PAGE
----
If you don't correct these mistakes, who will? A grad student who puts their life on hold and lives in poverty for four years only to find the database on which their research is based is flawed? If you flee Titan for the Kupier belt, who is gonna keep the bastards honest?

  8. Thanks for this.

    I wonder, though, how you would advise a person in your position who has not achieved the career status that you have. In a way, you are free to be bold like this and defend the purity of science, perhaps burning a few bridges along the way. But what would happen if a postdoc did something like this and pissed off a prominent scientist in an important group. Wouldn't that be career suicide? At the very least it would shrink the pool of future potential collaborators and jobs.
    What advice, if any, do you have for more junior scientists who are faced with the dilemma of the integrity of science versus the urgency to publish?

  9. Eliat --
    You're absolutely right. I can get away with burning bridges much more than I could 15 years ago, for example. My advice to a student or postdoc: don't do it. In the end you will be punished for pointing out major mistakes of others and it could take years (or a field change) to recover. Sad, cynical advice, yes, but that, again, is the problem with science.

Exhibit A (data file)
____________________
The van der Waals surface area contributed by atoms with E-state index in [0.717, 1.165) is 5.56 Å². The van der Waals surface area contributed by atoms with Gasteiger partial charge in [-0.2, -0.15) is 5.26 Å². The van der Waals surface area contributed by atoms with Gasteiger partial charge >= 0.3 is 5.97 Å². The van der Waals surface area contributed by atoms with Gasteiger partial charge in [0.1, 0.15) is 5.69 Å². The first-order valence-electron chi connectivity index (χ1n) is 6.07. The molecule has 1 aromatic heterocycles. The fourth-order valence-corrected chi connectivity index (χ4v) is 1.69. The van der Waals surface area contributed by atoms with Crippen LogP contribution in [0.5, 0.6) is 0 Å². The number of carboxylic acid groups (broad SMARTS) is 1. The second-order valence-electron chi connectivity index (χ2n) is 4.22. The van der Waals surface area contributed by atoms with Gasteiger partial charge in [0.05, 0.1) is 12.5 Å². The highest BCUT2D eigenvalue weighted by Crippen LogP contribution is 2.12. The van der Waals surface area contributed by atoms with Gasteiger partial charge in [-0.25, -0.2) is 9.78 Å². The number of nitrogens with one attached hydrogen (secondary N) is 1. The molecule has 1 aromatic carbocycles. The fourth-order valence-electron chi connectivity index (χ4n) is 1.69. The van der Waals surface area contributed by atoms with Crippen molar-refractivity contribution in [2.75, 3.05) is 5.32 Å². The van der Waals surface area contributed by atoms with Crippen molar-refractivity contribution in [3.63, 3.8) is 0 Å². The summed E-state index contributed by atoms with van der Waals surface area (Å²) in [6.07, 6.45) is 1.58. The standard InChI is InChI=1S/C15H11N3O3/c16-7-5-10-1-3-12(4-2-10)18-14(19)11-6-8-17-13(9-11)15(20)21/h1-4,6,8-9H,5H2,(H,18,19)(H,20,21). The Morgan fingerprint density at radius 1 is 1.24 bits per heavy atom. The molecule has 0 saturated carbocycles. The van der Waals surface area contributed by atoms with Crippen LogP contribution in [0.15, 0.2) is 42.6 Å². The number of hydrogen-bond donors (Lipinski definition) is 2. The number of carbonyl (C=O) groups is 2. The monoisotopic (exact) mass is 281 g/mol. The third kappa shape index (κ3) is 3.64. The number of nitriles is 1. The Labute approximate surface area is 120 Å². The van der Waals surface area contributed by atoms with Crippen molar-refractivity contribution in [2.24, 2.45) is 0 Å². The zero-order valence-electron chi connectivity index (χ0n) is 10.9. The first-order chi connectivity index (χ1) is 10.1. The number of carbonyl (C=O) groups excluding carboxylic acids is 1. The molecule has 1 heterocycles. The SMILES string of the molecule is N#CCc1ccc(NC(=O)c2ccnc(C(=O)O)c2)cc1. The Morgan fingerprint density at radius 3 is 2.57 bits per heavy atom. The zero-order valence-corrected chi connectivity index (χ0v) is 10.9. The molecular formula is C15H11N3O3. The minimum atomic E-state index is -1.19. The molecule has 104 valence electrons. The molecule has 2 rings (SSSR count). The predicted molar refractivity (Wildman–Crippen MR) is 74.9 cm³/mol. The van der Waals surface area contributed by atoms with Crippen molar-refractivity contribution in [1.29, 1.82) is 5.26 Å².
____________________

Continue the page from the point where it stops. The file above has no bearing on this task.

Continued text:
10. My recommendation is just the opposite. How can you justify doing something yourself and then tell others, just because they may have less career recognition than you, not to do it? Grad students and post docs shouldn't just go along with nonsense that passes as science. I say, burn the damn bridges. If you know you're right, stick with your position and you will be vindicated with time and more data. It would not be career suicide. What it would be is courage. As a grad student, I refuse to live by some double standard where you can get away with something while I can't. You're asking people to give in to intimidation and that's just plain wrong.

  11. Raven --
    I'm with you. But I would also say be sure to choose your fights. Retreating one day to win the larger war is not necessarily unwise. That doesn't mean ignoring the problem. There are other ways of dealing with erroneous papers, such as simply never citing them and not considering the erroneous results as correct.

    Myself, I've always been a bridge burner, but I consider that a personality flaw rather than much of a virtue!

  12. I kind of agree with Raven. I'd advise anyone junior to talk it though with a postdoc or advisor first, to see if they at least agree with you. But if you know you're in the right, and otehrs agree, then why shut up? While some might disagree with you, or think you're an arrogant arse, most people will respect you for it. As long as you're polite and professional about it you'll be fine.

  13. Mike,